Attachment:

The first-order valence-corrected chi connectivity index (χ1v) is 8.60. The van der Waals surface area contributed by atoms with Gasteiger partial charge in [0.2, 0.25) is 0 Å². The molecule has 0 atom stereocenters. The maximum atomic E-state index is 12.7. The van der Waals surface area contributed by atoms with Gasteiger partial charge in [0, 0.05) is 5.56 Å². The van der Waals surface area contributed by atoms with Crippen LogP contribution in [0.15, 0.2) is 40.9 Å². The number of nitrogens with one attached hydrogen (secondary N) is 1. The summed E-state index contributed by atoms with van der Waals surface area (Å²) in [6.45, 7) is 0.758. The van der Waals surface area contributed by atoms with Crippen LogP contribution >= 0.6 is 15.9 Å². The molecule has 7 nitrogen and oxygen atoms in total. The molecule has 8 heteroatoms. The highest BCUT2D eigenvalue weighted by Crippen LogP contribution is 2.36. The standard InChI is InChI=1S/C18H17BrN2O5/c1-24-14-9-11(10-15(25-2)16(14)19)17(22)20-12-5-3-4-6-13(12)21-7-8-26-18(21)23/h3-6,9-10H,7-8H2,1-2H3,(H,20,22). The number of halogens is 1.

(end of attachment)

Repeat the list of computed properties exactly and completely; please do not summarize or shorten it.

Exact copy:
The first-order valence-corrected chi connectivity index (χ1v) is 8.60. The van der Waals surface area contributed by atoms with Gasteiger partial charge in [0.2, 0.25) is 0 Å². The molecule has 0 atom stereocenters. The maximum atomic E-state index is 12.7. The van der Waals surface area contributed by atoms with Gasteiger partial charge in [0, 0.05) is 5.56 Å². The van der Waals surface area contributed by atoms with Crippen LogP contribution in [0.15, 0.2) is 40.9 Å². The number of nitrogens with one attached hydrogen (secondary N) is 1. The summed E-state index contributed by atoms with van der Waals surface area (Å²) in [6.45, 7) is 0.758. The van der Waals surface area contributed by atoms with Crippen LogP contribution >= 0.6 is 15.9 Å². The molecule has 7 nitrogen and oxygen atoms in total. The molecule has 8 heteroatoms. The highest BCUT2D eigenvalue weighted by Crippen LogP contribution is 2.36. The standard InChI is InChI=1S/C18H17BrN2O5/c1-24-14-9-11(10-15(25-2)16(14)19)17(22)20-12-5-3-4-6-13(12)21-7-8-26-18(21)23/h3-6,9-10H,7-8H2,1-2H3,(H,20,22). The number of halogens is 1.